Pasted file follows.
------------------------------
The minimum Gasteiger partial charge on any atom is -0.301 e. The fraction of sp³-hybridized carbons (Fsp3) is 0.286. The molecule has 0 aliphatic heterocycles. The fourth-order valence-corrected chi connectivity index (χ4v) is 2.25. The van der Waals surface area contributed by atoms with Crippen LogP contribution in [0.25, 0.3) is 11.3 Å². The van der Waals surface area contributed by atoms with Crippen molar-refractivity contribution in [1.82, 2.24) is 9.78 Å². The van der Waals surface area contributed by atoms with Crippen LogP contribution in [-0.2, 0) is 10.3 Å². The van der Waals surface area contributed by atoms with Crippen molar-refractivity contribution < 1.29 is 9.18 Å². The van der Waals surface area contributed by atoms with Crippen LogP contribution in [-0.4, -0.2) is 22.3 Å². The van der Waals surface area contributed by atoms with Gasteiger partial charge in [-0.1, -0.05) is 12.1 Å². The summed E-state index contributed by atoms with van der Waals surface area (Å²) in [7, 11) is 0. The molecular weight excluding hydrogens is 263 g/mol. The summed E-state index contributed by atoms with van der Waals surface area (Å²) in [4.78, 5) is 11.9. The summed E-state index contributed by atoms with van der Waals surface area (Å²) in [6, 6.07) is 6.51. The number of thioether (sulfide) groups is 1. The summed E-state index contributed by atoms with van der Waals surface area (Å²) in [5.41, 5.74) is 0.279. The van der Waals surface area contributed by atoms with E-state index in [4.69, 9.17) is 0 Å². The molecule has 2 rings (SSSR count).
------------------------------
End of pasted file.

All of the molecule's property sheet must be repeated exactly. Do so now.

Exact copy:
The minimum Gasteiger partial charge on any atom is -0.301 e. The fraction of sp³-hybridized carbons (Fsp3) is 0.286. The molecule has 0 aliphatic heterocycles. The fourth-order valence-corrected chi connectivity index (χ4v) is 2.25. The van der Waals surface area contributed by atoms with Crippen LogP contribution in [0.25, 0.3) is 11.3 Å². The van der Waals surface area contributed by atoms with Crippen molar-refractivity contribution in [1.82, 2.24) is 9.78 Å². The van der Waals surface area contributed by atoms with Crippen LogP contribution in [-0.2, 0) is 10.3 Å². The van der Waals surface area contributed by atoms with Crippen molar-refractivity contribution < 1.29 is 9.18 Å². The van der Waals surface area contributed by atoms with Crippen LogP contribution in [-0.4, -0.2) is 22.3 Å². The van der Waals surface area contributed by atoms with Gasteiger partial charge in [-0.1, -0.05) is 12.1 Å². The summed E-state index contributed by atoms with van der Waals surface area (Å²) in [7, 11) is 0. The molecular weight excluding hydrogens is 263 g/mol. The summed E-state index contributed by atoms with van der Waals surface area (Å²) in [4.78, 5) is 11.9. The summed E-state index contributed by atoms with van der Waals surface area (Å²) in [6, 6.07) is 6.51. The number of thioether (sulfide) groups is 1. The summed E-state index contributed by atoms with van der Waals surface area (Å²) in [5.41, 5.74) is 0.279. The van der Waals surface area contributed by atoms with E-state index in [4.69, 9.17) is 0 Å². The molecule has 2 rings (SSSR count).